Guy Lafleur, the dynamic, freewheeling right wing who helped lead the dynastic Montreal Canadiens to 5 Stanley Cup championships within the Nineteen Seventies, including 4 in a row, died on Friday in a suburb of Montreal. He was 70.
The National Hockey League said that the cause was cancer and that Lafleur had died in a palliative care center. A longtime cigarette smoker, he had been diagnosed with lung cancer and had quadruple bypass surgery in 2019.
Lafleur, known to fans as “the Flower,” was a magician on the ice, a creative force who could deftly split defenses and whose offensive rushes prompted Montreal fans to chant, “Guy! Guy! Guy!”
He was the primary player in N.H.L. history to attain not less than 50 goals and 100 points in six consecutive seasons — a streak that was topped by the 136 points (56 goals and 80 assists) he totaled within the 1976-77 season.
“He loved to shoot high on the glove side, and it was a dangerous shot, downright scary,” John Davidson, a former goalie for the Recent York Rangers, said in a phone interview on Friday. “When he got the puck on the blue line on the old Montreal Forum and headed up the ice, you might feel the frenzy. You’d feel the people make noise, and that noise would get louder and louder, and the people would stand, whether he scored or not.”
Lafleur amassed 560 goals and 793 assists over 17 seasons, 14 of them with the Canadiens, one with the Rangers and two with the Quebec Nordiques. Within the playoffs, he had 58 more goals and 76 assists.
He won the Art Ross Trophy for leading the league in scoring thrice, and the Hart Memorial Trophy twice, because the N.H.L.’s most dear player. He was inducted into the Hockey Hall of Fame in 1988.
Prime Minister Justin Trudeau of Canada wrote on Twitter that Lafleur “was unlike anyone else on the ice,” adding, “His speed, skill and scoring were hard to imagine.”
Lafleur’s death comes every week after that of one other great scorer, Mike Bossy of the Recent York Islanders.
Guy Damien Lafleur was born on Sept. 20, 1951, in Thurso, Quebec, to Rejean and Pierette Lafleur. He was so enthralled with hockey as a boy that he would sneak into an area arena on weekday mornings and early on Sundays to get ice time when nobody else was around, in accordance with his Hockey Hall of Fame biography.
“Once I was a child, all we saw on TV was the Canadiens, and all I desired to be was Béliveau,” he told the Hall, referring to the longtime Canadiens star Jean Béliveau. He dreamed that the Canadiens would draft him.
He was spectacular in top-tier junior hockey, scoring 103 and 130 goals for the Quebec Ramparts within the 1969-70 and 1970-71 seasons, and the Canadiens chosen him with the No. 1 overall pick within the N.H.L. amateur draft. Lafleur said that in the event that they had not chosen him, he would have signed with the Nordiques, which were then within the rival World Hockey Association.
Lafleur joined a Montreal team that had won the Stanley Cup the season before but that had lost Béliveau to retirement and had hired a latest coach, Scotty Bowman. Lafleur began relatively slowly, scoring 29, 28 and 21 goals in his first three seasons before he broke out with 53 within the 1974-75 season.
Along with his blond hair flowing in the times before players routinely wore helmets, Lafleur became a star for a storied Montreal franchise, an innovator with a stick in his hands.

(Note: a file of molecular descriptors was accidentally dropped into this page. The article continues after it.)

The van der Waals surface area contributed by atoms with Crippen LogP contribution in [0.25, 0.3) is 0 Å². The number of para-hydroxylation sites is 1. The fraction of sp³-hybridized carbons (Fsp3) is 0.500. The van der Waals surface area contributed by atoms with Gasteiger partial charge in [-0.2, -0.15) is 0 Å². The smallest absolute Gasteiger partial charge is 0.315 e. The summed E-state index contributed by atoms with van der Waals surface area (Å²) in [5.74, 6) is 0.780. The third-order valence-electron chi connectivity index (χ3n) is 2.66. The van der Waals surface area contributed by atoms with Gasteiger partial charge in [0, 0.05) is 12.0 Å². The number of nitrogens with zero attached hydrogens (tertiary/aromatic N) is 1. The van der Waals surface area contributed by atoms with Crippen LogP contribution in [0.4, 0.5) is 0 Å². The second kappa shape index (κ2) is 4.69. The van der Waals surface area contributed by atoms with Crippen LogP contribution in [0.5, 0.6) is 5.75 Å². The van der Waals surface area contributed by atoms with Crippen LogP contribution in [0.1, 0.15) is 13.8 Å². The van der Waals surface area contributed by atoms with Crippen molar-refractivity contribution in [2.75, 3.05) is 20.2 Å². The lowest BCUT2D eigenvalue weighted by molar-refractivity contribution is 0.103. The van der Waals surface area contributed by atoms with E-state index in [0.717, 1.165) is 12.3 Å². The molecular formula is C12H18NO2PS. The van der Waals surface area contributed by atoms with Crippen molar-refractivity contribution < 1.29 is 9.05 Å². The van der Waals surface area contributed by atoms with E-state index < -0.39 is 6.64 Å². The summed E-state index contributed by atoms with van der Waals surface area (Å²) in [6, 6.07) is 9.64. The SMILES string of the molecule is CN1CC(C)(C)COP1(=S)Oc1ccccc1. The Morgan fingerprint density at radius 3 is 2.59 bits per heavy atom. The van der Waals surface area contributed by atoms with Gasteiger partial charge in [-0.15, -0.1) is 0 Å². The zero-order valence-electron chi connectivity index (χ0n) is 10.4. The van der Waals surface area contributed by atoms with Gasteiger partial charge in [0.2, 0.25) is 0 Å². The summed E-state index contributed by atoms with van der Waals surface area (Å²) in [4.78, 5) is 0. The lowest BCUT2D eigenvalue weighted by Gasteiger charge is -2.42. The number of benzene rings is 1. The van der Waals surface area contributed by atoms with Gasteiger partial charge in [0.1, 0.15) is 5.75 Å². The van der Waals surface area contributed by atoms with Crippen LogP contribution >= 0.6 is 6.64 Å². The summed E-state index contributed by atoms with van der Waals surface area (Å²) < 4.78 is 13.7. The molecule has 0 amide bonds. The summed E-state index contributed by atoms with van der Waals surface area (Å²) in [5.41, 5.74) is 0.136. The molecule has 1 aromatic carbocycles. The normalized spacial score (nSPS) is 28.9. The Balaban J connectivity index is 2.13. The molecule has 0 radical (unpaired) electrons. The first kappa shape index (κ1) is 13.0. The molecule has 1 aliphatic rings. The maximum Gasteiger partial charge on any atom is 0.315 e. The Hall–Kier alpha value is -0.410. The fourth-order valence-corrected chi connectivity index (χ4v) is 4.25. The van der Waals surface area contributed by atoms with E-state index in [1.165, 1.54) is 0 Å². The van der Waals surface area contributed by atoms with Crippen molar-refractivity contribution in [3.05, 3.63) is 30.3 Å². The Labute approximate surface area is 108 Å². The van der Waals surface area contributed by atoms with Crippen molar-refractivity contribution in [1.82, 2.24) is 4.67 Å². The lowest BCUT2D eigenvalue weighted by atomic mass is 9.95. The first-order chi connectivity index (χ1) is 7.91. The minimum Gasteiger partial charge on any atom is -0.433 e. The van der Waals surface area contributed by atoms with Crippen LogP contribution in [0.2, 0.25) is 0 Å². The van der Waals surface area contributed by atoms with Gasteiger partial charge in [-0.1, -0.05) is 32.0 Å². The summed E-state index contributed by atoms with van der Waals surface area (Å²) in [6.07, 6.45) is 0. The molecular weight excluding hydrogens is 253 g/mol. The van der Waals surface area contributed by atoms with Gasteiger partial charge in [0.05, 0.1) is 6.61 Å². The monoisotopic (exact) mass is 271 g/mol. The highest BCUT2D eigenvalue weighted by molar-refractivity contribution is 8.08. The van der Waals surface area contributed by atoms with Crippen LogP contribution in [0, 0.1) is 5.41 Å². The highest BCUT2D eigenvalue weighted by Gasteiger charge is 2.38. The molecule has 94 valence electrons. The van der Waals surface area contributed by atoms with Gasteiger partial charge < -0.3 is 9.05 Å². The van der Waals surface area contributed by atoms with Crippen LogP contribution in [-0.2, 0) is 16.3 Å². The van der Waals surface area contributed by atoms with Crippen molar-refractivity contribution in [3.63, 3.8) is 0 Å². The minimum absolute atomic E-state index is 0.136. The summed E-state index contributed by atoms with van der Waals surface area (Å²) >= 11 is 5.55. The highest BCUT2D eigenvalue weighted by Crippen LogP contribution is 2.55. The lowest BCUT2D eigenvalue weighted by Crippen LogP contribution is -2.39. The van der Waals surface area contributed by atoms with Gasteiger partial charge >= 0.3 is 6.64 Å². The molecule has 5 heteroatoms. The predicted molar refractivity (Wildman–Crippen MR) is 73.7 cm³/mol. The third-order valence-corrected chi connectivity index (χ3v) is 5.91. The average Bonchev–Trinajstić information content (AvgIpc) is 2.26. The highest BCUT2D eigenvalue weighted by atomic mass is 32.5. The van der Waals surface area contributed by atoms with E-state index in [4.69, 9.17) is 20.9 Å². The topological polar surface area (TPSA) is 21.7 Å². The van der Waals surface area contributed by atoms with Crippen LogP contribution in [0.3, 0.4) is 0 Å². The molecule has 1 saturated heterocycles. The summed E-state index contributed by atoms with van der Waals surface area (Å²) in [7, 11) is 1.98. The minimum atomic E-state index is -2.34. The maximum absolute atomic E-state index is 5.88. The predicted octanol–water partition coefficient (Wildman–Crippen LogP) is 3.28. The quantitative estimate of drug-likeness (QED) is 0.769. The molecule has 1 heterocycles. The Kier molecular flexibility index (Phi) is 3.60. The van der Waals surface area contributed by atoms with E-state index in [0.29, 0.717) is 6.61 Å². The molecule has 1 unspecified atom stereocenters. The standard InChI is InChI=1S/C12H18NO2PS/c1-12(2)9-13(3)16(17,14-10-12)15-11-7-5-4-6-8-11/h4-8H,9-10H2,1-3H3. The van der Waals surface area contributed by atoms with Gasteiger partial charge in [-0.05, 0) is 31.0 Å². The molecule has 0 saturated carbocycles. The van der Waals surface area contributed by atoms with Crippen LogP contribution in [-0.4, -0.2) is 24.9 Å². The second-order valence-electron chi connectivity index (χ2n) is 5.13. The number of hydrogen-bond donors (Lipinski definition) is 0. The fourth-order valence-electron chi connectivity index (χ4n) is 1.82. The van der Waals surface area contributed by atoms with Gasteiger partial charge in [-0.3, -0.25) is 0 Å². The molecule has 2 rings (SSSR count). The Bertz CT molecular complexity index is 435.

“He’s not the best player to play with because he’s all around the ice,” his teammate Steve Shutt once said. “He doesn’t know what he’s going to do, so how can I do know?”
Lafleur’s most electric seasons as a scorer, from 1974-75 to 1979-80, almost paralleled the 4 consecutive years that the Canadiens won the Stanley Cup, from 1976 to 1979. Through the 1976 playoffs, he was the topic of an alleged kidnap threat and guarded by security.
Within the 1978 Stanley Cup final, the Boston Bruins’ head coach, Don Cherry, ordered his players to boost their sticks up against Lafleur in an effort to discourage him. They slashed him, leading him to play along with his head covered in bandages, in accordance with an article on The Hockey Writers website. Lafleur nonetheless scored three goals and two assists, and the Canadiens won in six games.
After Lafleur scored 125 points within the 1979-80 season, his production began falling off. Nineteen games into the 1984-85 season, he abruptly retired after having scored only two goals and three assists. He was not getting together with the coach, Jacques Lemaire, who frequently benched him, or the overall manager, Serge Savard.
Lafleur stayed retired for the remainder of that season and for 3 more, but just weeks after being inducted into the Hall of Fame in September 1988, he signed to play for the Rangers. On the time, he told The Recent York Times that his last days with the Canadiens had been “the worst time of my life.”
“I had a alternative of ulcers at 33 or retiring,” he said.
After one season in Recent York, he signed with the Nordiques, who had joined the N.H.L. in 1979.
“It was a pleasing yr in exile in Recent York,” Lafleur told reporters when he announced his move to the Nordiques. “But now I’d prefer to end my profession in Quebec, where it began.”
He played two years with the Nordiques, with modest results, before retiring for good. He later returned to the Canadiens as a team ambassador.
He’s survived by his wife, Lise; his mother; his sons, Martin and Mark; 4 sisters; and a granddaughter.
In 2008, 4 bronze statues of great Canadiens — Lafleur, Béliveau, Howie Morenz and Maurice (Rocket) Richard — were unveiled on the Bell Centre, the team’s home.
“I’d fairly still be playing,” Lafleur said with fun, “than have a statue.”